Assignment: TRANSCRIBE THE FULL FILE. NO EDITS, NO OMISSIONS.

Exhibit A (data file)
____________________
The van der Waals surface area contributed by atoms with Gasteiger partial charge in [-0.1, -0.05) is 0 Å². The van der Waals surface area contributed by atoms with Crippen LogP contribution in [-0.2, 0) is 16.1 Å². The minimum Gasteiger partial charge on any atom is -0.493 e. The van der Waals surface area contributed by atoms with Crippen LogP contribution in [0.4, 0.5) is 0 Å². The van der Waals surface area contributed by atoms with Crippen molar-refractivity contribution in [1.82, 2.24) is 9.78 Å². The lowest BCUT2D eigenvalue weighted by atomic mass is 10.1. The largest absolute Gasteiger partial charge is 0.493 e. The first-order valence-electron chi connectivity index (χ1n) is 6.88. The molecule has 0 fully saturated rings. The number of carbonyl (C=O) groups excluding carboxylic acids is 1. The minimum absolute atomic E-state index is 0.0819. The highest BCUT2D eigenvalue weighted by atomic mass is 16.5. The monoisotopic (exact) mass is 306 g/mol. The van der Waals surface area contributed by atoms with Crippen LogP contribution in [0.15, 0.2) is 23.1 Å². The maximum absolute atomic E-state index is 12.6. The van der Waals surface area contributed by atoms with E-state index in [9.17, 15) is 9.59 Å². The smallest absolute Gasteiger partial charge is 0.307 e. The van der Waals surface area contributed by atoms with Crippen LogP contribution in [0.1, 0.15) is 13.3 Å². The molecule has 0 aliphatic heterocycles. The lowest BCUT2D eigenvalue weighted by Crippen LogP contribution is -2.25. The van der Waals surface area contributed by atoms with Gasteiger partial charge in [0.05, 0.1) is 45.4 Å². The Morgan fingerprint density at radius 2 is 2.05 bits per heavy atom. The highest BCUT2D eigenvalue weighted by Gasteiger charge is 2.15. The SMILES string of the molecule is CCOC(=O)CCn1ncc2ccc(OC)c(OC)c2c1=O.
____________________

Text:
The van der Waals surface area contributed by atoms with Gasteiger partial charge in [-0.1, -0.05) is 0 Å². The van der Waals surface area contributed by atoms with Crippen LogP contribution in [-0.2, 0) is 16.1 Å². The minimum Gasteiger partial charge on any atom is -0.493 e. The van der Waals surface area contributed by atoms with Crippen LogP contribution in [0.4, 0.5) is 0 Å². The van der Waals surface area contributed by atoms with Crippen molar-refractivity contribution in [1.82, 2.24) is 9.78 Å². The lowest BCUT2D eigenvalue weighted by atomic mass is 10.1. The largest absolute Gasteiger partial charge is 0.493 e. The first-order valence-electron chi connectivity index (χ1n) is 6.88. The molecule has 0 fully saturated rings. The number of carbonyl (C=O) groups excluding carboxylic acids is 1. The minimum absolute atomic E-state index is 0.0819. The highest BCUT2D eigenvalue weighted by atomic mass is 16.5. The monoisotopic (exact) mass is 306 g/mol. The van der Waals surface area contributed by atoms with Crippen LogP contribution in [0.15, 0.2) is 23.1 Å². The maximum absolute atomic E-state index is 12.6. The van der Waals surface area contributed by atoms with E-state index in [9.17, 15) is 9.59 Å². The smallest absolute Gasteiger partial charge is 0.307 e. The van der Waals surface area contributed by atoms with Crippen LogP contribution in [0.1, 0.15) is 13.3 Å². The molecule has 0 aliphatic heterocycles. The lowest BCUT2D eigenvalue weighted by Crippen LogP contribution is -2.25. The van der Waals surface area contributed by atoms with Gasteiger partial charge in [0.05, 0.1) is 45.4 Å². The Morgan fingerprint density at radius 2 is 2.05 bits per heavy atom. The highest BCUT2D eigenvalue weighted by Gasteiger charge is 2.15. The SMILES string of the molecule is CCOC(=O)CCn1ncc2ccc(OC)c(OC)c2c1=O.